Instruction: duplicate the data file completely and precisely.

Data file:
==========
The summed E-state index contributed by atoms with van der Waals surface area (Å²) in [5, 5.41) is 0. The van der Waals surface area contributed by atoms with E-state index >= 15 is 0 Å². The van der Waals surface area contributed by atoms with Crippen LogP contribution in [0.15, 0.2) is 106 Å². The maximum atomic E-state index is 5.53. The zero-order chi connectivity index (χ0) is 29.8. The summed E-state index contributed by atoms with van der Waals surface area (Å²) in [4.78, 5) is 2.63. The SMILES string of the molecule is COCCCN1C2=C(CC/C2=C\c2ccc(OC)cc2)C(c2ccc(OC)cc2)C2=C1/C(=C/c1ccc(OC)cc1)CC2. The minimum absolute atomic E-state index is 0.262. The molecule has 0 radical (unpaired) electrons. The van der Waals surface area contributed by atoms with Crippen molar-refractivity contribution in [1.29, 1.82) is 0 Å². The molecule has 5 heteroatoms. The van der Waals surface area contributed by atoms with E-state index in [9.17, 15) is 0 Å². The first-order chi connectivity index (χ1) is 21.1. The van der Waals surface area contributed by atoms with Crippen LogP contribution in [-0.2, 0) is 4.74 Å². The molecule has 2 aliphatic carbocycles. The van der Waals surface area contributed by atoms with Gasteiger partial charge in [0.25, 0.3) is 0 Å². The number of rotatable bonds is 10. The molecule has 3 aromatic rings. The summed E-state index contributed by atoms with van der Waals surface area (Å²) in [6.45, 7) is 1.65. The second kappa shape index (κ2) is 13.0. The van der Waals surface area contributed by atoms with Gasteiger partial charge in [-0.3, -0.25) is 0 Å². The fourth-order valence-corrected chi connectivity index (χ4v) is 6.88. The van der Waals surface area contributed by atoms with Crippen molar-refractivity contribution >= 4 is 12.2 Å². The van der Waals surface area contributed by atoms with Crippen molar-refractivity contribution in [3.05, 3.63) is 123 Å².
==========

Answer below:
The summed E-state index contributed by atoms with van der Waals surface area (Å²) in [5, 5.41) is 0. The van der Waals surface area contributed by atoms with E-state index >= 15 is 0 Å². The van der Waals surface area contributed by atoms with Crippen LogP contribution in [0.15, 0.2) is 106 Å². The maximum atomic E-state index is 5.53. The zero-order chi connectivity index (χ0) is 29.8. The summed E-state index contributed by atoms with van der Waals surface area (Å²) in [4.78, 5) is 2.63. The SMILES string of the molecule is COCCCN1C2=C(CC/C2=C\c2ccc(OC)cc2)C(c2ccc(OC)cc2)C2=C1/C(=C/c1ccc(OC)cc1)CC2. The minimum absolute atomic E-state index is 0.262. The molecule has 0 radical (unpaired) electrons. The van der Waals surface area contributed by atoms with Crippen molar-refractivity contribution in [1.29, 1.82) is 0 Å². The molecule has 5 heteroatoms. The van der Waals surface area contributed by atoms with E-state index in [9.17, 15) is 0 Å². The first-order chi connectivity index (χ1) is 21.1. The van der Waals surface area contributed by atoms with Crippen LogP contribution in [-0.2, 0) is 4.74 Å². The molecule has 2 aliphatic carbocycles. The van der Waals surface area contributed by atoms with Gasteiger partial charge in [0.25, 0.3) is 0 Å². The number of rotatable bonds is 10. The molecule has 3 aromatic rings. The summed E-state index contributed by atoms with van der Waals surface area (Å²) in [6.45, 7) is 1.65. The second kappa shape index (κ2) is 13.0. The van der Waals surface area contributed by atoms with Gasteiger partial charge in [-0.3, -0.25) is 0 Å². The fourth-order valence-corrected chi connectivity index (χ4v) is 6.88. The van der Waals surface area contributed by atoms with Crippen molar-refractivity contribution >= 4 is 12.2 Å². The van der Waals surface area contributed by atoms with Crippen molar-refractivity contribution in [3.05, 3.63) is 123 Å².